map showing Michigan Prairie School
In 1877 Warren Wydemeyer and his brother Philetus, tiring of their
residence in Michigan and being of a somewhat restless nature, accepted
the advice of Horace Greeley and turned their faceswestward. One fine day
they shows up in HoneyGrove and beganlooking over the country,
They wandered out northeast to the prairie which now bears the name
of Michigan, and were charmed with the country. Upon investigation they
learned that this particular section of the moral vineyard was state school
land and could be purchased for the modest sum of $2.50 per acre. They
immediately purchased land and made ready to build, in the meantime sending for their families. They sent such glowing reports of Texas back to
Michigan that a furor was created in the community in which they had
lived and the Texas fever spread from family to family.
They sold their possessions there and headed for the Lone Star State.
Among the first to follow the Weydemeyers were DavidKane and wife and
their seven children. Mr. Kanesoon after his arrival made a large purchase
of land. The next spring Charles Zinnecker came. He boughtland and began
the erection of a home.
Six months later, upon the completion of his residence he was joined by his
family. By this time an organized line of immigration was formed from
Michigan to Texas.Among those who came were Jerry and John Miller,
R. Brode, the Emorys, Saylors, Birdsalls, Hixons,Meyers, Morris, Sherwoods,
Foxes and others.
The names of all who came cannot be given, but there were 25 to 30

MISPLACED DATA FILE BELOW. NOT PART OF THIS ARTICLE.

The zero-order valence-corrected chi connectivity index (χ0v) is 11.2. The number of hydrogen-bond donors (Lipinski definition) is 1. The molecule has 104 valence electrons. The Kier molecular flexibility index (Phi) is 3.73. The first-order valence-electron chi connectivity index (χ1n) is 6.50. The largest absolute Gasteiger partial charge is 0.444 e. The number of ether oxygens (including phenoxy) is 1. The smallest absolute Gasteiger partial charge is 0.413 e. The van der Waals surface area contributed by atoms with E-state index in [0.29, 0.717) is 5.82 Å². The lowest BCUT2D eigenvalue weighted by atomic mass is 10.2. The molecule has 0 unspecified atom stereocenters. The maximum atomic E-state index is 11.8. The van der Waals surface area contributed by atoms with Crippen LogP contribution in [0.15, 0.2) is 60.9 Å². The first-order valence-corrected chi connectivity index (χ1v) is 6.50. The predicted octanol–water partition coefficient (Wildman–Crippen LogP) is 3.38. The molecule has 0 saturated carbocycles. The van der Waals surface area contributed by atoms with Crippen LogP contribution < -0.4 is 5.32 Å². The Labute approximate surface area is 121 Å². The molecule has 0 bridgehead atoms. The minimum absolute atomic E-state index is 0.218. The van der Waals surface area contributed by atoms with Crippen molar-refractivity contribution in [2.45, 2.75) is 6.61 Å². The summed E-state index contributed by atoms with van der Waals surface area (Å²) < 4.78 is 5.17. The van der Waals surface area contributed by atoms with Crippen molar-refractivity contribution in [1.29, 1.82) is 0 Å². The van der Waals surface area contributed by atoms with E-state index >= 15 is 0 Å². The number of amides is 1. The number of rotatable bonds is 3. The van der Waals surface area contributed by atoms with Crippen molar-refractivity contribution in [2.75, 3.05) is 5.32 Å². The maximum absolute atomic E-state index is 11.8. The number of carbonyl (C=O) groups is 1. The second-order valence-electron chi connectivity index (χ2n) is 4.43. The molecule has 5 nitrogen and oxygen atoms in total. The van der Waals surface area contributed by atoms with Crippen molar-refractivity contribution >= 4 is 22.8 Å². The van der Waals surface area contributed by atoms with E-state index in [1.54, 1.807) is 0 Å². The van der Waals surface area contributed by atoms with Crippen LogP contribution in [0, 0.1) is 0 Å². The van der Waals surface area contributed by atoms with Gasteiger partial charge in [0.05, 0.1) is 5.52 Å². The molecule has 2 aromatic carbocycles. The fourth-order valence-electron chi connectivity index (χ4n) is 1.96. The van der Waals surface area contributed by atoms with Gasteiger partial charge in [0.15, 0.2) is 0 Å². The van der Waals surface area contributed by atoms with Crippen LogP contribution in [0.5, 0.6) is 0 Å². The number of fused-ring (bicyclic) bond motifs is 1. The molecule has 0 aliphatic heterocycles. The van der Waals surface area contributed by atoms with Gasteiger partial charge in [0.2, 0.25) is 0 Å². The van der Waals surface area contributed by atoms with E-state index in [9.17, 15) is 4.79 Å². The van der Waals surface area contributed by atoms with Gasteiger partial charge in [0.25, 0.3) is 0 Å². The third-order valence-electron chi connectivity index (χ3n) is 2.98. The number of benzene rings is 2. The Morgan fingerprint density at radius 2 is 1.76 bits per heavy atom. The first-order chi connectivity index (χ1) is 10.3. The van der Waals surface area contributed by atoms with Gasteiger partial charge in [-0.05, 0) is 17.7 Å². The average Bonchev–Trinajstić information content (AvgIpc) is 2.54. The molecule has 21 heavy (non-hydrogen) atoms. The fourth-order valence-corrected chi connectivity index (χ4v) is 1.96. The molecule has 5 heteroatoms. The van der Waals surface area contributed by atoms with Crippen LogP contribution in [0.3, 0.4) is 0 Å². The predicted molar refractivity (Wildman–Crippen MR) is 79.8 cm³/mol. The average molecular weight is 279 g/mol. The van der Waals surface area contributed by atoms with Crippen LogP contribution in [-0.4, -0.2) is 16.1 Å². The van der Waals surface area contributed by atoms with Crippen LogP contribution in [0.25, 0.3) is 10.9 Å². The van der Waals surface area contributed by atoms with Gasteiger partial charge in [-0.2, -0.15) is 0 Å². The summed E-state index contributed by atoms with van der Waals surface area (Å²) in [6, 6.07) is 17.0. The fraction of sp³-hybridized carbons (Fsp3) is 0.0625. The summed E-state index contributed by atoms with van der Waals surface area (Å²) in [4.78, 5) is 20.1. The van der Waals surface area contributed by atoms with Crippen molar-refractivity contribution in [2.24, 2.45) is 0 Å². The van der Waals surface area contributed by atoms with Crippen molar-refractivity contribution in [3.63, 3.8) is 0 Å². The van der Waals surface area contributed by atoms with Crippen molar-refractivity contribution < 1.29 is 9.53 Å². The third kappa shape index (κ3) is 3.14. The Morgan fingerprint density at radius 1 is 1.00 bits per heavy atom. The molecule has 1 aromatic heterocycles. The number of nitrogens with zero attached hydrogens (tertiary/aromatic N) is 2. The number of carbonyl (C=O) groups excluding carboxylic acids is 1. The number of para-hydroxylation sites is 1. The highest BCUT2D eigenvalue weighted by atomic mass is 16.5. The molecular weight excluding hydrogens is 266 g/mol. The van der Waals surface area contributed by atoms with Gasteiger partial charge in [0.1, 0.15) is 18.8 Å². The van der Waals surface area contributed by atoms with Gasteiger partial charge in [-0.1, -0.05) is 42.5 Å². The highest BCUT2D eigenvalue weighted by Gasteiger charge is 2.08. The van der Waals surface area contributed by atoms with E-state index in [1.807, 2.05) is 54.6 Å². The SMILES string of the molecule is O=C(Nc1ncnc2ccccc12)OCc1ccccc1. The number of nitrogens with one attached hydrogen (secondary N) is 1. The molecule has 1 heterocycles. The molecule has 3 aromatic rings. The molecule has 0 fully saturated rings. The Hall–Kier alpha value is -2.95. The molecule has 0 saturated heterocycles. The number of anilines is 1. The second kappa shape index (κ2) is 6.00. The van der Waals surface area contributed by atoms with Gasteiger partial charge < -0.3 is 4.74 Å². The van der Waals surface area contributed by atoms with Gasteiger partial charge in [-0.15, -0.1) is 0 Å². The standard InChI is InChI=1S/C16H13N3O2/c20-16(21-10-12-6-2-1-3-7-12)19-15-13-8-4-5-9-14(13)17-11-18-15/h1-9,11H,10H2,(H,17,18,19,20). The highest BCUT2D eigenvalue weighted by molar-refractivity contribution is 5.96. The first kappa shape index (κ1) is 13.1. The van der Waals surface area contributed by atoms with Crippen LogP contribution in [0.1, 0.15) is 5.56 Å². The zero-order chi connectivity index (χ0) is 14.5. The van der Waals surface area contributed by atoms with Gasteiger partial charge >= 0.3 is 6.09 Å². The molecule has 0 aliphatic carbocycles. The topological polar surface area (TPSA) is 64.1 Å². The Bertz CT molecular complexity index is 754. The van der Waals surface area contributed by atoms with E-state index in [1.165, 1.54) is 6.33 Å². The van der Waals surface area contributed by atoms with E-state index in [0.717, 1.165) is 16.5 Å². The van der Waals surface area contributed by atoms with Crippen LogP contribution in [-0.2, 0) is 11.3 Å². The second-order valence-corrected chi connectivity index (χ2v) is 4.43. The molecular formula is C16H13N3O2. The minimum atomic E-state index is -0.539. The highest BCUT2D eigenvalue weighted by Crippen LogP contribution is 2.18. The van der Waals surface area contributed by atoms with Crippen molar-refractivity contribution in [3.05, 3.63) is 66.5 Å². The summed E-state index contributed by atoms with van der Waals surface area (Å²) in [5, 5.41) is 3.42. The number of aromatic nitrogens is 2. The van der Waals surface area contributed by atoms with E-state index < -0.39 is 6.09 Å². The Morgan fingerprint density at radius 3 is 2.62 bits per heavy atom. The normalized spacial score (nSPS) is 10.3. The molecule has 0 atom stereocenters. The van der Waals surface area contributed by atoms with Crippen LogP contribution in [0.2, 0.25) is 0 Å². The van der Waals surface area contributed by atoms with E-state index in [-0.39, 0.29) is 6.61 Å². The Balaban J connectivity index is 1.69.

families and from 100 to 150 people in the settlement. All who came
bought land,some a section, some a half-section and some a quarter-
section. All built homes, most of the houses being handsome and
substantial structures. All of the settlers engaged in farming, but some
gave special attention to cattle and horses. This was especially true of the
Weydemeyers and Zinneckers. None of the wild land was fenced at that
time, and cattle had a wide range. Soon, however, the pastures were fenced
and cattle raising was not so profitable.
The Weydemeyers and Mr. Zinnecker took their cattle to the Wichita
country. In order to get the benefit of pasture, they had to take up
government land. This they soon relinquished, the land not being worth
the taxes. These lands are now in the center of a big oil field, worth
thousands of dollars per acre.Of the heads of families who came from
Michigan fifty years ago and established the Michigan settlement, it is
believed that W. C. Zinneckeris the only one now living.
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